Scotland has its own legal system, and there is a separate Scottish CCRC.[5]

Casework statistics

As of 31 July 2016, the Commission had:[6]


Before the creation of the CCRC, the only resort for a case that had already been to the Court of Appeal (or the Northern Ireland Court of Appeal) was a direct appeal to the Home Secretary or the Secretary of State for Northern Ireland. Only these officials had the power to order the court to hear a case again. This power was limited to cases tried on indictment, and only four or five cases were referred each year from around 700 applications. The power was also reactive in that the secretary could only considered the issues raised by applicants or their representatives, and could not investigate further or seek new grounds for appeal. A source of frequent criticism was that the same person responsible for the police could control whether or not a conviction was overturned.

In the 1970s, a series of convictions were later found to be illegitimate: those of the Guildford Four (1974), the Birmingham Six (1975), the Maguire Seven (1976), and Judith Ward (1974). These cases featured a mixture of false confessions, police misconduct, non-disclosure, and unreliable expert forensic testimony. An additional factor affecting the decision-making during the investigation and prosecution of these cases was their high public profile, resulting in pressure to obtain convictions and restore public confidence.

The weaknesses in the criminal justice system exposed by these cases led to the establishment of a Royal Commission on Criminal Justice in 1991. Its mandate included considering whether changes were needed in the arrangements for considering and investigating allegations of miscarriages of justice when appeal rights have been exhausted. Evidence was gathered over a two-year period. The Royal Commission published its report in July 1993. It concluded (adopting the view expressed by Sir John May in his inquiry into the Guildford and Woolwich bombings) that the arrangements for referring cases back to the courts were incompatible with the constitutional separation of judicial and executive powers. The recommendations of the Royal Commission led to the Criminal Appeal Act of 1995, which established the Criminal Cases Review Commission.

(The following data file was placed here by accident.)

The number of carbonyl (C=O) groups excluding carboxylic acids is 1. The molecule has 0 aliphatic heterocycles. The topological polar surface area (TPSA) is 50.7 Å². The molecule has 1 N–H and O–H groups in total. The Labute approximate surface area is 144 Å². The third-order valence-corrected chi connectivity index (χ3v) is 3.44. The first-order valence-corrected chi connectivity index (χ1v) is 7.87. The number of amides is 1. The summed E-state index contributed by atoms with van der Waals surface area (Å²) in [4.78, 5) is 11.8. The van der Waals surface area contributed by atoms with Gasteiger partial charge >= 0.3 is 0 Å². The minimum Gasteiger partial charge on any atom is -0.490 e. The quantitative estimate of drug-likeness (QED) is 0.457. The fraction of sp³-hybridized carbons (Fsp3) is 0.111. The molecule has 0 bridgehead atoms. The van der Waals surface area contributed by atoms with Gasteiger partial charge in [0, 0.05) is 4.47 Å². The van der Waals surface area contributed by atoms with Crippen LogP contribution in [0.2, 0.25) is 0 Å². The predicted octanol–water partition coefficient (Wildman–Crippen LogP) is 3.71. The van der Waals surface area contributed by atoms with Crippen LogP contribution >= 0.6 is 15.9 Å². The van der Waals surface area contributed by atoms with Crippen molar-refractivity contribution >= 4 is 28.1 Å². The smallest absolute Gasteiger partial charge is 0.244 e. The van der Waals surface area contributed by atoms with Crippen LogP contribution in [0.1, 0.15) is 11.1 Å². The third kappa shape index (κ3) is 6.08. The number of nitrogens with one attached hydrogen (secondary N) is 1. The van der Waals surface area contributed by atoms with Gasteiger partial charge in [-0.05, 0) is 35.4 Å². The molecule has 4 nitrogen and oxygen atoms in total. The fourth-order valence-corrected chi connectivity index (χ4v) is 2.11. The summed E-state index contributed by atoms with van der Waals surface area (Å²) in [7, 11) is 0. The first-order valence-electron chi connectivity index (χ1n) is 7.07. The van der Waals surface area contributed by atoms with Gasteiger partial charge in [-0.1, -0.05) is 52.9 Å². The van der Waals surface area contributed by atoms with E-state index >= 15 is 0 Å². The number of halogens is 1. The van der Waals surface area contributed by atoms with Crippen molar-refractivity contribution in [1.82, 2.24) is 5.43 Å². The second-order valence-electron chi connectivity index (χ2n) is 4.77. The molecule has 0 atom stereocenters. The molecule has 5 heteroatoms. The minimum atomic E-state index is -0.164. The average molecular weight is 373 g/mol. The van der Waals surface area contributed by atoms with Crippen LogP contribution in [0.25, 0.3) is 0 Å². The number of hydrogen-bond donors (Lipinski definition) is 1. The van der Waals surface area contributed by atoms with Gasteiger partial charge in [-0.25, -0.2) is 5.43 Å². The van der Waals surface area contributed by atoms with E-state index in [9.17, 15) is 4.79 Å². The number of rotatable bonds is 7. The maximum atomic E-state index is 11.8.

The CCRC has been criticized for the length of time it takes to examine cases and the way it produces its statistics. Bob Woffinden wrote in The Guardian in 2010 that the Commission counts as a "quashed case" any case it refers on the basis of sentence alone if the sentence is subsequently changed, and any case in which alternative convictions are upheld. He also wrote that the Commission counts its successes in terms of individual people rather than cases, so that CCRC referrals where the convictions of more than one person are overturned are counted more than once He has also said that some of the CCRC's work involves overturning relatively minor convictions; according to Woffinden, between 2005 and 2010, the commission referred only seven major cases to the Court of Appeal, including one (the case of Sean Hodgson) in which the prisoner's lawyers worked directly with the police and prosecution to secure an uncontested appeal.[7] The Commission's response to this criticism was to refer to it case work statistics which show, as mentioned above, that just over 25% of its more than 600 referrals have been for murder convictions, almost 12% have been for rapes, and 8% have been for robberies and the rest relate to a mixture of other offences, mostly serious and indictable-only.

See also


External links